Neil Gaiman’s Stardust

by Alan Rapp on August 10, 2007

in Movie Reviews 

  • Title: Stardust
  • IMDb: link

“There was once a young man who wished to gain his Heart’s Desire…The tale started, as many tales have started, in Wall.”
 

Stardust

Tristan (Charlie Cox) is your average leading character, a dreamer, a bit of a bumbler, from modest backgrounds, and in love with a girl (Sienna Miller) who doesn’t take him seriously.

To prove his love Tristan vows to go over the wall and bring back a falling star.  Though Tristan makes it over the wall his quest leads him where he least suspects for on the other side of the wall exists a magical realm which includes witches (Michelle Pfeiffer, Sarah Alexander, Joanna Scanlan, Melanie Hill), princes (Mark Strong, Jason Flemyng, Rupert Everett) with agendas of their own, and pirates (Robert De Niro, Dexter Fletcher).

Tristan’s goal is further impeded when the star itself turns out to be a sentient creature named Yvaine (Claire Danes) whose life is now in danger from those who wish to kill her and take her power.  Tristan’s journey home with Yvaine will teach him much about himself and the world, help him discover where his heart truly lies, and give him clues to his past and his destiny.

As with any fantasy film the trick is to let the audience buy into the story and believe; Stardust is only partly successful.  Although the performances are mostly good, the film takes some alarming bad wrong turns (including casting Robert De Niro as a crossdressing sissy pirate!).  Although the film has the epic feel of a large scale fantasy, the constant missteps and blunders keep the audience at arms length and too far away to feel the joy and awe a story like this should inspire.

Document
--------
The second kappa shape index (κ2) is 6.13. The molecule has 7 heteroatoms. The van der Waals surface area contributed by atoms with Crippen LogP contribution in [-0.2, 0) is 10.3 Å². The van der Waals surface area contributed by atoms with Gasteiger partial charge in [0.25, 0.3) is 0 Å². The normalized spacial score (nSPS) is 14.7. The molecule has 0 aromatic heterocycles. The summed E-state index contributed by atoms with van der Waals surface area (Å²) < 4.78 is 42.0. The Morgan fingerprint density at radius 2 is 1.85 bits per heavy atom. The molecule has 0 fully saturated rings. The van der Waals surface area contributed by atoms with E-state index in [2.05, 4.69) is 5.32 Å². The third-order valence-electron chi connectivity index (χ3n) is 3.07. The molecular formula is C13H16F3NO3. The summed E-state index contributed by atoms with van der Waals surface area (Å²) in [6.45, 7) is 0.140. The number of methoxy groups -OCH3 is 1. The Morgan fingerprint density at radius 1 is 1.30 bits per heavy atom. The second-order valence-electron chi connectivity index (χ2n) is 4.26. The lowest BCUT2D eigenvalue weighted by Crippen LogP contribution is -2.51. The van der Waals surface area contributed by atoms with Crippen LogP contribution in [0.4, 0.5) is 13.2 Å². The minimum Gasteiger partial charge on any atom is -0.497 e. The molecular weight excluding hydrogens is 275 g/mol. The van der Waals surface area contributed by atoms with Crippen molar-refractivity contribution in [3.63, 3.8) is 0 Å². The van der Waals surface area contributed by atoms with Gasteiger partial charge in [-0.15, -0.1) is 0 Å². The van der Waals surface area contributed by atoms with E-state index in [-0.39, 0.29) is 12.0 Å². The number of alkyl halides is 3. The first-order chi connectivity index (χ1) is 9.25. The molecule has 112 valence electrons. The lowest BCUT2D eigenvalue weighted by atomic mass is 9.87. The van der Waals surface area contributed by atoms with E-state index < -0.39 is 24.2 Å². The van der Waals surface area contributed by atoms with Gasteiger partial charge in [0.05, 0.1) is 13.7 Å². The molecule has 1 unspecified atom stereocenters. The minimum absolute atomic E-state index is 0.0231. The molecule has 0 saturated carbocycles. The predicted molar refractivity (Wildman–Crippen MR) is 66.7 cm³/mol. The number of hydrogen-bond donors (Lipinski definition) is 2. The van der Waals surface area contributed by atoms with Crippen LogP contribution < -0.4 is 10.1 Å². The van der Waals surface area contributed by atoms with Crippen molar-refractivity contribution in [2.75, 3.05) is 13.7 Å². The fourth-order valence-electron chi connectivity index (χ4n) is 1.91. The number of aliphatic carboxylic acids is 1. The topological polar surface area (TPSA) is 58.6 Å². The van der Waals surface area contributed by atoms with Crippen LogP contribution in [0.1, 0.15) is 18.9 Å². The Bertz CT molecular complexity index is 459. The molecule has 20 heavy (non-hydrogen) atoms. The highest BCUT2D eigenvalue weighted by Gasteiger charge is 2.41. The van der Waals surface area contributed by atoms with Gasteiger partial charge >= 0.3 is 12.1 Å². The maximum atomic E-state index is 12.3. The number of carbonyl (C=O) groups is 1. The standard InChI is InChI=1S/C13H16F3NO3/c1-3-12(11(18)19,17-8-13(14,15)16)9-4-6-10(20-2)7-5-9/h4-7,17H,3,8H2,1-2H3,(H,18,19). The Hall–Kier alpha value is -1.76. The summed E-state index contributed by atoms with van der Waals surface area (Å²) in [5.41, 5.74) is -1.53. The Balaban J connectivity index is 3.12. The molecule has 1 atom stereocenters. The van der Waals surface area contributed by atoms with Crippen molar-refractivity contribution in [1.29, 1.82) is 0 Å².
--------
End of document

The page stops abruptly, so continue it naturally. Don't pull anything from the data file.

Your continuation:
Stardust isn’t really a bad film, though it is filled with many bad moments, and I give it some credit for taking chances.  Of course many of these chances don’t pay off which leads only to bigger blunders.  Although I can’t really recommend the film, fans of fantasy will have something to talk about, if not completely enjoy.  Still, for those who have already seen the latest Harry Potter film three or four times this might make for an amusing couple of hours – if you check your expectations at the door.

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